• S's greatest passion in life right now is film-making. On an average week she'll produce two or three films complete with script and casting. This week was no exception with the big movie subjects being surprise birthday parties planned by dolls for other dolls. S then showed her creations to another filmmaking girl and her mother who we met through an unschooling website. The girls typically share and discuss their work either via email or skype on a weekly basis. 

 

This is just a tiny glimpse of her work and inspirations for a week. She is always busy-busy-busy which keeps me on my toes answering questions, helping her locate the items she needs for this or that, running errands for more books, helping her research online, and on and on. I also take a plethora of pictures and keep an in-depth journal to document her work and discoveries.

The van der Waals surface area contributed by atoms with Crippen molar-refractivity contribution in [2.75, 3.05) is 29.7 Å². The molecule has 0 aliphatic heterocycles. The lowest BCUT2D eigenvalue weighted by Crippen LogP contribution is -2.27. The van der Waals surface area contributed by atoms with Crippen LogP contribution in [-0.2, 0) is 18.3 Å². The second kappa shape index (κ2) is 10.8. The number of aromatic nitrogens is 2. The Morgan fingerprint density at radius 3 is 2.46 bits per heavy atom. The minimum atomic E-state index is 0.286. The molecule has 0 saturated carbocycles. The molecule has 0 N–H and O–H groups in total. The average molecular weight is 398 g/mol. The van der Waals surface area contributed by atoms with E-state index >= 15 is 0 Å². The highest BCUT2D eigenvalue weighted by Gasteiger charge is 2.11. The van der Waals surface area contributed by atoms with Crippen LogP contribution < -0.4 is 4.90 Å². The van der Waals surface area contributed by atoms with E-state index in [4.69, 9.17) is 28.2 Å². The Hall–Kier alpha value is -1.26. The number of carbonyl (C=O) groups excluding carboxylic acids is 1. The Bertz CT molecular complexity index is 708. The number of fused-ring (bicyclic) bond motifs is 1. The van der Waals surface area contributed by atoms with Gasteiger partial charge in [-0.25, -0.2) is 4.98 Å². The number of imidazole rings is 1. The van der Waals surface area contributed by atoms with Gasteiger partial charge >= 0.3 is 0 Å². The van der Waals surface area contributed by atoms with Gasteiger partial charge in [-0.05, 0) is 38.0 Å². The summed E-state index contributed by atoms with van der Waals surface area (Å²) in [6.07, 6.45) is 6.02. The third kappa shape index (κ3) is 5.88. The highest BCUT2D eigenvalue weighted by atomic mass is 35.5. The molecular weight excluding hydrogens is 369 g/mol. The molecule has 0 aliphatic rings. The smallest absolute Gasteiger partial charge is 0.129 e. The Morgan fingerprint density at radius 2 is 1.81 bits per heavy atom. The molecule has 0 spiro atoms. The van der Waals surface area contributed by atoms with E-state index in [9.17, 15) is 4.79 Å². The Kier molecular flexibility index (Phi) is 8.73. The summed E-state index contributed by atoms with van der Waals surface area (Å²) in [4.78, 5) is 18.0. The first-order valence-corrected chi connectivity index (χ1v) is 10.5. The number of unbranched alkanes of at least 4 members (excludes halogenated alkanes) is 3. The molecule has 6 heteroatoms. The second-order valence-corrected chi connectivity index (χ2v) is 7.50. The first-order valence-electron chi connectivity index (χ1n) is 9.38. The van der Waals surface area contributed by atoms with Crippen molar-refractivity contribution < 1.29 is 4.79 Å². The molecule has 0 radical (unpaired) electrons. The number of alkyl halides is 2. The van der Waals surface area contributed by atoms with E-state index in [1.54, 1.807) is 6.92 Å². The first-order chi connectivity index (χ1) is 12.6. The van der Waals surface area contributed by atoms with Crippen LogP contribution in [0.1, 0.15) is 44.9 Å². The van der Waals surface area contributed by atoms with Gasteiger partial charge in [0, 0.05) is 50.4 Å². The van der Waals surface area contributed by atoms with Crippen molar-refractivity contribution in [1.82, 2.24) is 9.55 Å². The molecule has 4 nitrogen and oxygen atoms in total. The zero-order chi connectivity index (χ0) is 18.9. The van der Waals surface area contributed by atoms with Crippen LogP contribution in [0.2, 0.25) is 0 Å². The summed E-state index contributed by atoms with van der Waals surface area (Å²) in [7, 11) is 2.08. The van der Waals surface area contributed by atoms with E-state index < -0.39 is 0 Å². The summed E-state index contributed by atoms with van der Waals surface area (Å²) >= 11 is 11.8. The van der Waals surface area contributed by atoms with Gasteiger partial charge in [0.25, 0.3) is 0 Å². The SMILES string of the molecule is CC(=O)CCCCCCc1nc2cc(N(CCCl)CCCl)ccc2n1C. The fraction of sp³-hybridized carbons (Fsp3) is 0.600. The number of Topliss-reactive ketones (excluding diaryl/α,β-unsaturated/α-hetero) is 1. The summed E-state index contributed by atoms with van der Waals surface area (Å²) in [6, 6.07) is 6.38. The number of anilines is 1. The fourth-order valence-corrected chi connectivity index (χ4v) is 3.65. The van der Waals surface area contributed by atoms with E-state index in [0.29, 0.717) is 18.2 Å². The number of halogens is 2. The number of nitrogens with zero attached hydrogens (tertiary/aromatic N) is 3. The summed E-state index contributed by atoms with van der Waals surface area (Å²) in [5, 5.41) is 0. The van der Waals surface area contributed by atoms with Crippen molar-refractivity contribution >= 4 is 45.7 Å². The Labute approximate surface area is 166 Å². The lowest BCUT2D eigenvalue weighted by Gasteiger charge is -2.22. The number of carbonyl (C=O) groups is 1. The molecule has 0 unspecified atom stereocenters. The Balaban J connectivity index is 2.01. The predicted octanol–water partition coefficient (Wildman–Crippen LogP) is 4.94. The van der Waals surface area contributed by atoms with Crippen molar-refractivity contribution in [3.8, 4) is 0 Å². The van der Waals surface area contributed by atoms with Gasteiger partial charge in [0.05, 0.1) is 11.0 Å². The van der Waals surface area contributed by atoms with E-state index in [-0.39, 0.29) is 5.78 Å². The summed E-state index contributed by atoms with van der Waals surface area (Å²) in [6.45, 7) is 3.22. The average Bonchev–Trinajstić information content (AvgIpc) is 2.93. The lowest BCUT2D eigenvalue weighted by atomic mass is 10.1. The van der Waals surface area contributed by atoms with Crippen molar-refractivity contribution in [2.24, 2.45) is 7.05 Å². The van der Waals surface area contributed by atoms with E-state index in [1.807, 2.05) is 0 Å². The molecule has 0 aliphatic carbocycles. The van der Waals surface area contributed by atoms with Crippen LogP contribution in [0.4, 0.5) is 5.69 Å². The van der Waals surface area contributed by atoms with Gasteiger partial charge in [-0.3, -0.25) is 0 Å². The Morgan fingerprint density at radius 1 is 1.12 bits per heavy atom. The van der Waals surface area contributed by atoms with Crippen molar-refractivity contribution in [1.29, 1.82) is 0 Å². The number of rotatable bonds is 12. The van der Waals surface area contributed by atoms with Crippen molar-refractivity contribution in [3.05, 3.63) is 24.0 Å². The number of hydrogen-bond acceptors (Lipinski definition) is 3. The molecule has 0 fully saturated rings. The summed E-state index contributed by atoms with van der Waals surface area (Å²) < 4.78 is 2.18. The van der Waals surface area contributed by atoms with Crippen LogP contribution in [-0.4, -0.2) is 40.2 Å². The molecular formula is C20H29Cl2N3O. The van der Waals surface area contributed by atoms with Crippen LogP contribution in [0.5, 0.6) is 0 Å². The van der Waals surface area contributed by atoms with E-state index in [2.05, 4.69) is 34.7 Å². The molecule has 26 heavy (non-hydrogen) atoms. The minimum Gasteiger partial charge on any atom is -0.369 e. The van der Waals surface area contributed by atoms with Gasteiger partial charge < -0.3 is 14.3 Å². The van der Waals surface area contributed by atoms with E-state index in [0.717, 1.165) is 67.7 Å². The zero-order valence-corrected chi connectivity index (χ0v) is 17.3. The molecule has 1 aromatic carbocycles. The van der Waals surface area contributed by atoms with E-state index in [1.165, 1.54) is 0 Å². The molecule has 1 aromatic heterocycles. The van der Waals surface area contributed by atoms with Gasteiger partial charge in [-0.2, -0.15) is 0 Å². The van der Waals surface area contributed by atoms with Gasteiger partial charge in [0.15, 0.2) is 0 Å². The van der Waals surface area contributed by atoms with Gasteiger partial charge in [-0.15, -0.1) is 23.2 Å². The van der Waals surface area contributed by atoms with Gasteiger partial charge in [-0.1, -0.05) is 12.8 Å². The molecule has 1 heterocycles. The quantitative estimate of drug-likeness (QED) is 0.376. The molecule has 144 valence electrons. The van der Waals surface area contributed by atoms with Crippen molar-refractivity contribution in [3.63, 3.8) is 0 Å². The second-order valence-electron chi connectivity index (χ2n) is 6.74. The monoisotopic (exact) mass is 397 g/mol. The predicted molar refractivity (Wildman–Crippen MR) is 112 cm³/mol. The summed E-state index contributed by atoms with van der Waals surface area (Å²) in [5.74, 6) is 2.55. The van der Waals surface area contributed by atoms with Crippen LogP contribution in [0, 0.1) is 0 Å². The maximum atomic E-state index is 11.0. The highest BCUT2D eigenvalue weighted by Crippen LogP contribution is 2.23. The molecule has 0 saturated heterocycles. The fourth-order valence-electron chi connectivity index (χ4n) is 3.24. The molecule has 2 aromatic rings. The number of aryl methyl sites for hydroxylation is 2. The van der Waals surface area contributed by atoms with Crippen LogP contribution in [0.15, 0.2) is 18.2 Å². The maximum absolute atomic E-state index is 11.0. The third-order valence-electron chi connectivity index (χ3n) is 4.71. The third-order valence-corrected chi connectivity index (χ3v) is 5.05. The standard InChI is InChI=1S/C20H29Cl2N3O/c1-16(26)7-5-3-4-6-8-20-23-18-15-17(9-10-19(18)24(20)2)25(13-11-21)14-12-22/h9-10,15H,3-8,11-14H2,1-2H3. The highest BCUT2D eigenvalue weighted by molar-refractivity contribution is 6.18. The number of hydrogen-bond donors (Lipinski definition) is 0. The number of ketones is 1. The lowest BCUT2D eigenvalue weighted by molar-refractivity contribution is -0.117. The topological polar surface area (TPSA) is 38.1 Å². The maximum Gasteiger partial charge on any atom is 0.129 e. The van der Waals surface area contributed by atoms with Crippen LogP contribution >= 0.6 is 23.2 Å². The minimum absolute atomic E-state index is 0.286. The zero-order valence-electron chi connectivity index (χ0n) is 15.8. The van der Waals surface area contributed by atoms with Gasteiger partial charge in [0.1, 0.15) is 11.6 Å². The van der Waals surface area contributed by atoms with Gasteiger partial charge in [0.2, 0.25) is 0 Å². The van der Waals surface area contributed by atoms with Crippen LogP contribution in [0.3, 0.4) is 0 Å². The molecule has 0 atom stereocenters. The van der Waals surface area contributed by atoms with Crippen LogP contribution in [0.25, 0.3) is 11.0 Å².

My experience thus far has demonstrated to me that inspiration is inherent in the mind of a child and that many people can be partners in learning. I don't know if my (long-winded) response reassures you or adequately answers your question but I do hope it might help with some of your concerns. if you have any more questions, I am all ears...or eyes as the case may be. :)

post #5 of 17

We have a lot of only children in my local unschooling group.  I sometimes envy the amount of one on one time the parents are able to give to their child.  Other than that I don't see how it is different than unschooling siblings.  

post #6 of 17
Thread Starter